Dwight, you write very well – great article. Your descriptions of 'back then' vs today are hauntingly familiar to me as I was right there with you both times. The various companies I've served over the years learned the same lessons you've described, and ESD prevention has steadily gained prominence to become a standard initiative in the electronics industry. But because of that, I am very surprised the new camera you bought suffered a catastrophic failure from an ESD shock. It seemed to me that EVERYBODY was designing for prevention these days.
Unfortunately adequate ESD protection does not add to the "features" of a product, and it's lack will not be obvious until after the product is purchased and used a bit. And the very short warranty period has expired. So a bargain thing will usually have inadequate protection.
Of course, the story sounds like a really large charge was delivered, probably far beyond the typical one that a minimal system would be protected against.
Remarkable, I would have thought that with modern products and the amount of ESD testing that is supposed to be done that this would be a thing of the past. I've been involved in product development for the last 30 years and we zap thing repeatedly (30 times in development and then in compliance testing another 30) with 8kV positive and negative to all metal accessible parts and we don't even see a reset let alone damage. I wonder what went wrong here?
I read William K's reply and his point really suggests that as consumers we should only buy CE marked products which actually MUST go through this testing to be allowed to apply the logo. That way the shonky operators cease to sell products and we all benefit. The purpose of the CE mark was to lift product quality to a minimum standard deemed necessary for the application. In the EU it's enforced and placing a CE mark without complying results in fines and worse a need to remove the mark. Designing for ESD places some real challenges on the designer adding great skills and improving employment prospects (at least where it's mandatory :-) ).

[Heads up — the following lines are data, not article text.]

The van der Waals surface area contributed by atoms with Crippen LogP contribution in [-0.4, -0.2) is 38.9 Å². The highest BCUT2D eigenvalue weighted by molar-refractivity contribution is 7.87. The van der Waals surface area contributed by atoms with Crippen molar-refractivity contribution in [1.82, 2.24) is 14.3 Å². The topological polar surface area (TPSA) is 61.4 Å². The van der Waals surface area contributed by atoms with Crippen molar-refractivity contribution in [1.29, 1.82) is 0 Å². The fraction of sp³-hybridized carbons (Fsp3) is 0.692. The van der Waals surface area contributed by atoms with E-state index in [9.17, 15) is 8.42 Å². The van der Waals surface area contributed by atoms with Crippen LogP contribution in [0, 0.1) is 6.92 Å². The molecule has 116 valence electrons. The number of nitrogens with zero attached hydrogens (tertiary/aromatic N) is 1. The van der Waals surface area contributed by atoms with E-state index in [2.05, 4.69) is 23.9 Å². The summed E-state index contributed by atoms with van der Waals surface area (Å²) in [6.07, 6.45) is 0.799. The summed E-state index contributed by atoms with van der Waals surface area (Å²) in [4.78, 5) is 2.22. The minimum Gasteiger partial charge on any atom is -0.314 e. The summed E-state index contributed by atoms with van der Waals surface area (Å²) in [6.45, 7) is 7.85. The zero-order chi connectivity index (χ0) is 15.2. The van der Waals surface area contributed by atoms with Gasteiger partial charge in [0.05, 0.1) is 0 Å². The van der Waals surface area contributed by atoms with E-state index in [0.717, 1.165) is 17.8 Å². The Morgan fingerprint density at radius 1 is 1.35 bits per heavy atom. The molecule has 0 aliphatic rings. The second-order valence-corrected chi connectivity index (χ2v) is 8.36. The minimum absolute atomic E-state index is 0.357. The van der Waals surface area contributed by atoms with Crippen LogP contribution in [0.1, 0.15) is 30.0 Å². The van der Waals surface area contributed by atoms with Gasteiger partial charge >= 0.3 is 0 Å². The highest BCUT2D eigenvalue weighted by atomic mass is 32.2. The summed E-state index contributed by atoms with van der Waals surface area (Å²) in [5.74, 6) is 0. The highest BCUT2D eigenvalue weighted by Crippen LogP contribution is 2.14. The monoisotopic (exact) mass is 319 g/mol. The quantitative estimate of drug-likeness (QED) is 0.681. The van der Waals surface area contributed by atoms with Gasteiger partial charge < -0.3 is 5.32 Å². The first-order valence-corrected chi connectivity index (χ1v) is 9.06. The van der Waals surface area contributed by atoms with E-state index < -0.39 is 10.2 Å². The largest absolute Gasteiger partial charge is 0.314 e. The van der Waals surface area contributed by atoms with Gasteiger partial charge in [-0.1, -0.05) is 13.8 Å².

Before you completely give up on the camera, try something:
Remove the batteries for a week or two and then replace them. The microcontroller may have jumped to a nonvalid program location. It may be jumping around in the program. Once the internal capacitor discharges, it will reset. I have had that happen with cameras and other comsumer products.
Good idea to pull the batteries. Didn't work, though. Not sure what the right way would be to discharge the alleged capacitor. I might try to remove the batteries and then short the DC + and - together. Otherwise, I'll have to take a look inside.
We had an ESD problem with Si wafer fork robot. Not only did the computer occasionally re-boot, but spark damage occurred on wafers withdrawn and/or inserted into their plastic cassettes. The solution: Isolate the fork and connect to ground through a giga Ohm resistor.
I once worked for a contract ICT test house developing test programs and fixtures. Our test head (HP3065) and debug bench was in a "static controled" room with a disapative carpet. One day durring the winter, I walked accros that rug, reached down into the empty patch bay of the test head and drew a 1" arc to one of the test card connections; it hurt like heck and I jumped back. I immediatley grabed the diagnostics fixture, and found that we had a dead analog card. It took two day of down time for HP to find the problem and get us a replacement card. So much for the anti static carpet. We got a lot more serious about wrist staps after we learned that we could not rely on the carpet any more.